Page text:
Behavioural strategies to self‐manage low‐potassium diets in chronic kidney disease

Research output: Contribution to journalArticlepeer-review

Abstract


Background

Dietary potassium restrictions may be challenging to follow, due in part to the restrictive nature of recommendations on foods people enjoy. Little is known how people incorporate low‐potassium diets into their lifestyles.
Objective

To examine the self‐directed behavioural strategies people employ to follow low‐potassium advice.
Design

Qualitative methodology.
Participants

Thirty‐four adults with chronic kidney disease.
Approach

Semistructured interviews were undertaken in an outpatient department. Thematic analysis was undertaken on transcribed interviews.
Findings

Analysis identified three themes: 'Differing opinions of food'; 'Food generates positive emotions'; and 'Doing what works'. Participants described foods providing different levels of enjoyment. Favourite foods in their habitual diet held either a physiological or a psychological value to them. Five subthemes underpinned the 'Doing what works' theme that described the self‐management behaviours used by participants to follow low‐potassium dietary advice. These were positive reframing; reflection; self‐talk; social support; decisional balance; paradoxical instruction; and knowledge shaping. These techniques helped overcome the conflict between favourite food preferences and dietary restrictions. Dietary restrictions proved more challenging where an emotional connection to a favourite food existed. Restrictions on less preferred foods did not present participants with the same self‐management challenges.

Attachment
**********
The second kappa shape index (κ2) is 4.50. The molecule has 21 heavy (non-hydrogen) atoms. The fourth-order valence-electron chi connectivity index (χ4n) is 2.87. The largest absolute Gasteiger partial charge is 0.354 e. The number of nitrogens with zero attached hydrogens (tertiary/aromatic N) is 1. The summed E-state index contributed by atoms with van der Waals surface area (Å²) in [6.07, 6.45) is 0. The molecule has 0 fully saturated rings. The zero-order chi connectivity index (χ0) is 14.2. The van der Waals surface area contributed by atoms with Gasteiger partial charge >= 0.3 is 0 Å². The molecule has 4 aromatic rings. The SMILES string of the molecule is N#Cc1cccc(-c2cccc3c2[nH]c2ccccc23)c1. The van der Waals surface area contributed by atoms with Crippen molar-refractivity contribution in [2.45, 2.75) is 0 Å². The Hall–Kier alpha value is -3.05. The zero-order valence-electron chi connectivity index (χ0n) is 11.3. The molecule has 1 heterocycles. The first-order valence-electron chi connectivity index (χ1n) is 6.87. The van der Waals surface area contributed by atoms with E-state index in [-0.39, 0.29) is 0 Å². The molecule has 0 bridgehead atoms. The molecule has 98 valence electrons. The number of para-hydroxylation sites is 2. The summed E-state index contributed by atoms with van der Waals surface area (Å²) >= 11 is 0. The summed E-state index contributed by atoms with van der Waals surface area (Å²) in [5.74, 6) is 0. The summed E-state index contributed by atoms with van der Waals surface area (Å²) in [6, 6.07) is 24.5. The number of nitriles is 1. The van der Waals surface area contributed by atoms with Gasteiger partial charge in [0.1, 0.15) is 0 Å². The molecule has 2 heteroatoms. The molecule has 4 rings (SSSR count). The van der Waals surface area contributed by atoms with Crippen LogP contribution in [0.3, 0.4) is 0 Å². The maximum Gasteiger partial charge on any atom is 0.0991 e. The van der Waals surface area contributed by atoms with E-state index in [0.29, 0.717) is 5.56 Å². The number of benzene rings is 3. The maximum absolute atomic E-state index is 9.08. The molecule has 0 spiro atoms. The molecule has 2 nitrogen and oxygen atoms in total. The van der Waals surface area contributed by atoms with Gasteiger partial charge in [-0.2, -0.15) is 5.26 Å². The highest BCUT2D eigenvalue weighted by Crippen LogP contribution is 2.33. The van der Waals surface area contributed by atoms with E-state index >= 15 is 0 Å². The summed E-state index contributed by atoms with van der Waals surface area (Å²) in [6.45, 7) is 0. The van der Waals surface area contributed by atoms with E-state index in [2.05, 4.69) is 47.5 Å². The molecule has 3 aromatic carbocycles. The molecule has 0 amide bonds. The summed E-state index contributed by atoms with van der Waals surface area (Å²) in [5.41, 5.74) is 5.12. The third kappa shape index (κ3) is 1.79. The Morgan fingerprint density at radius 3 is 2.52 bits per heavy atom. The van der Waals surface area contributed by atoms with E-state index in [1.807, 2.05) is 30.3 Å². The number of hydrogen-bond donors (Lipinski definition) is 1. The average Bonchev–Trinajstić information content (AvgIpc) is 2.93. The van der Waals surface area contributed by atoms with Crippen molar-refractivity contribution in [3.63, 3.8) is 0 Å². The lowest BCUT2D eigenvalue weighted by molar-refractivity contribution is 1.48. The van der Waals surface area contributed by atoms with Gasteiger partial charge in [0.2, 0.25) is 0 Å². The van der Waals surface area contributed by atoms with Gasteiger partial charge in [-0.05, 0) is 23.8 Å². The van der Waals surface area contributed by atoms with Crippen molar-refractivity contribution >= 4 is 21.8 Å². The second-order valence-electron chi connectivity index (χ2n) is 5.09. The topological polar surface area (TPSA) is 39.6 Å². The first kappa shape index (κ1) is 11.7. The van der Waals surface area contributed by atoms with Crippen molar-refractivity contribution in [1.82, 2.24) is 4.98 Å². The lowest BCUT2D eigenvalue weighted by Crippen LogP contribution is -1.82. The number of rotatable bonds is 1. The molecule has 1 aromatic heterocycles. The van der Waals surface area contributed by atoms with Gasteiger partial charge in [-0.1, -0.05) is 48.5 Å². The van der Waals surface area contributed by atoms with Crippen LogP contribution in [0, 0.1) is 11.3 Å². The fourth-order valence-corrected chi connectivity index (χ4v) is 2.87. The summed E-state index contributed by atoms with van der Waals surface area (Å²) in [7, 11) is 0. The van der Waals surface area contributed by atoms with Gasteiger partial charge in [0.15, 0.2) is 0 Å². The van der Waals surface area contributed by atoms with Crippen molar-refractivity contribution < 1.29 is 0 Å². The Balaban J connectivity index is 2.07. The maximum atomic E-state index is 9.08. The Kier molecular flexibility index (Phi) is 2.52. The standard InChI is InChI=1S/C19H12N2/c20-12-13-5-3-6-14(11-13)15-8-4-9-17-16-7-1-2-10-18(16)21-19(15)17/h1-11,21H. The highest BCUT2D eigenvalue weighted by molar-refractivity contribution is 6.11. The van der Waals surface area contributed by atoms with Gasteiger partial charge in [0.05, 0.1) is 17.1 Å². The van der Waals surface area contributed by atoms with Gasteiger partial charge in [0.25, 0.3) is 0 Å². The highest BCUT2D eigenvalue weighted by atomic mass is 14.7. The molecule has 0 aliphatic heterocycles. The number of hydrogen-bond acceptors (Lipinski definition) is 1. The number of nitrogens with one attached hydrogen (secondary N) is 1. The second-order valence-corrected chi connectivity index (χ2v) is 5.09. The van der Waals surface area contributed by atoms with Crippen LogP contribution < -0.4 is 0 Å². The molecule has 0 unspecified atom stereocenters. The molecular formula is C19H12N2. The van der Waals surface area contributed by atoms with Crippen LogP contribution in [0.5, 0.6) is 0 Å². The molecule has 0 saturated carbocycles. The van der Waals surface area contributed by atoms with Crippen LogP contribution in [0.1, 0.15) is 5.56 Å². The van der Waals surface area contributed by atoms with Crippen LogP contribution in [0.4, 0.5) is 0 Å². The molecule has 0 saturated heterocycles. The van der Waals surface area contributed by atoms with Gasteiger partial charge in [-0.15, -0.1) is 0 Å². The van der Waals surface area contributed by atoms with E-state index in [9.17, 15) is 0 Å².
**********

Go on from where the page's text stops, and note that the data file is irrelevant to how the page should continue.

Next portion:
Conclusions

Promoting behavioural change techniques such as decisional balance, and social support may be a useful strategy to empower people following dietary restrictions. Practitioners should understand whether suggested dietary restrictions include an individual's favourite food; the value attached to it, and explore specific ways to include favourite foods in some way when discussing a low‐potassium diet.
Original languageEnglish
Pages (from-to)(In-Press)
JournalJournal of Renal Care
Volume(In-Press)
Early online date1 Feb 2021
DOIs
Publication statusE-pub ahead of print - 1 Feb 2021

Keywords

  • kidney diseases
  • nutrition therapy
  • renal diet

ASJC Scopus subject areas

  • Nephrology
  • Advanced and Specialised Nursing

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